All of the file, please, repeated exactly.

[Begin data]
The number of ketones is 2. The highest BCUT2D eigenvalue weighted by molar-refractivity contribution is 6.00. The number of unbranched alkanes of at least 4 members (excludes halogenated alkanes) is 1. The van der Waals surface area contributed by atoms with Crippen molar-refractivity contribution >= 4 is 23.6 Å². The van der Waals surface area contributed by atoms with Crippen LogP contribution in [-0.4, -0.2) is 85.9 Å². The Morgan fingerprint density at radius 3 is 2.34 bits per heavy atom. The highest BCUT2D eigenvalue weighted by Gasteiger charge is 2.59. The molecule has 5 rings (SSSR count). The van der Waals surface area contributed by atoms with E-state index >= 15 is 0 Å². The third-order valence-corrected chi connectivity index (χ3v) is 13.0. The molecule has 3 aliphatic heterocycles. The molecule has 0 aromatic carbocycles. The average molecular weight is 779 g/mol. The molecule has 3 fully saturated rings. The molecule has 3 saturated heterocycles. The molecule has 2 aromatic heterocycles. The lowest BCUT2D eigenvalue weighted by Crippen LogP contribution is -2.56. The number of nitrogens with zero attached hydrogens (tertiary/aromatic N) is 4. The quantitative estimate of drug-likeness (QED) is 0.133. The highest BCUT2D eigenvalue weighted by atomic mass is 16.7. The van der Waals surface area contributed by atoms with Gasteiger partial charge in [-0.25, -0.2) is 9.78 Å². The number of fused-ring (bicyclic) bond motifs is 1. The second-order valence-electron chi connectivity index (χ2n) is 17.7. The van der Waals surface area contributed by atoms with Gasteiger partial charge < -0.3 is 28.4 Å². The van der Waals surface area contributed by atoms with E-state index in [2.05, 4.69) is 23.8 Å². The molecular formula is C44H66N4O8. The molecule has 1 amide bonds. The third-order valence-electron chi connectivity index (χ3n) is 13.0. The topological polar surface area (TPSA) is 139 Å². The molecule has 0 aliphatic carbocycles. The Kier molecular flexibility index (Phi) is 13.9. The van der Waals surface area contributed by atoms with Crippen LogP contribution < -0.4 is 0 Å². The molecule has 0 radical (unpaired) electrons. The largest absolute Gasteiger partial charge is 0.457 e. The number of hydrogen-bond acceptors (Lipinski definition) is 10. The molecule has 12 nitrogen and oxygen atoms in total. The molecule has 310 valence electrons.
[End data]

The number of ketones is 2. The highest BCUT2D eigenvalue weighted by molar-refractivity contribution is 6.00. The number of unbranched alkanes of at least 4 members (excludes halogenated alkanes) is 1. The van der Waals surface area contributed by atoms with Crippen molar-refractivity contribution >= 4 is 23.6 Å². The van der Waals surface area contributed by atoms with Crippen LogP contribution in [-0.4, -0.2) is 85.9 Å². The Morgan fingerprint density at radius 3 is 2.34 bits per heavy atom. The highest BCUT2D eigenvalue weighted by Gasteiger charge is 2.59. The molecule has 5 rings (SSSR count). The van der Waals surface area contributed by atoms with E-state index >= 15 is 0 Å². The third-order valence-corrected chi connectivity index (χ3v) is 13.0. The molecule has 3 aliphatic heterocycles. The molecule has 0 aromatic carbocycles. The average molecular weight is 779 g/mol. The molecule has 3 fully saturated rings. The molecule has 3 saturated heterocycles. The molecule has 2 aromatic heterocycles. The lowest BCUT2D eigenvalue weighted by Crippen LogP contribution is -2.56. The number of nitrogens with zero attached hydrogens (tertiary/aromatic N) is 4. The quantitative estimate of drug-likeness (QED) is 0.133. The highest BCUT2D eigenvalue weighted by atomic mass is 16.7. The van der Waals surface area contributed by atoms with Gasteiger partial charge in [-0.25, -0.2) is 9.78 Å². The number of fused-ring (bicyclic) bond motifs is 1. The second-order valence-electron chi connectivity index (χ2n) is 17.7. The van der Waals surface area contributed by atoms with Gasteiger partial charge < -0.3 is 28.4 Å². The van der Waals surface area contributed by atoms with E-state index in [2.05, 4.69) is 23.8 Å². The molecular formula is C44H66N4O8. The molecule has 1 amide bonds. The third-order valence-electron chi connectivity index (χ3n) is 13.0. The topological polar surface area (TPSA) is 139 Å². The molecule has 0 aliphatic carbocycles. The Kier molecular flexibility index (Phi) is 13.9. The van der Waals surface area contributed by atoms with Crippen LogP contribution < -0.4 is 0 Å². The molecule has 0 radical (unpaired) electrons. The largest absolute Gasteiger partial charge is 0.457 e. The number of hydrogen-bond acceptors (Lipinski definition) is 10. The molecule has 12 nitrogen and oxygen atoms in total. The molecule has 310 valence electrons.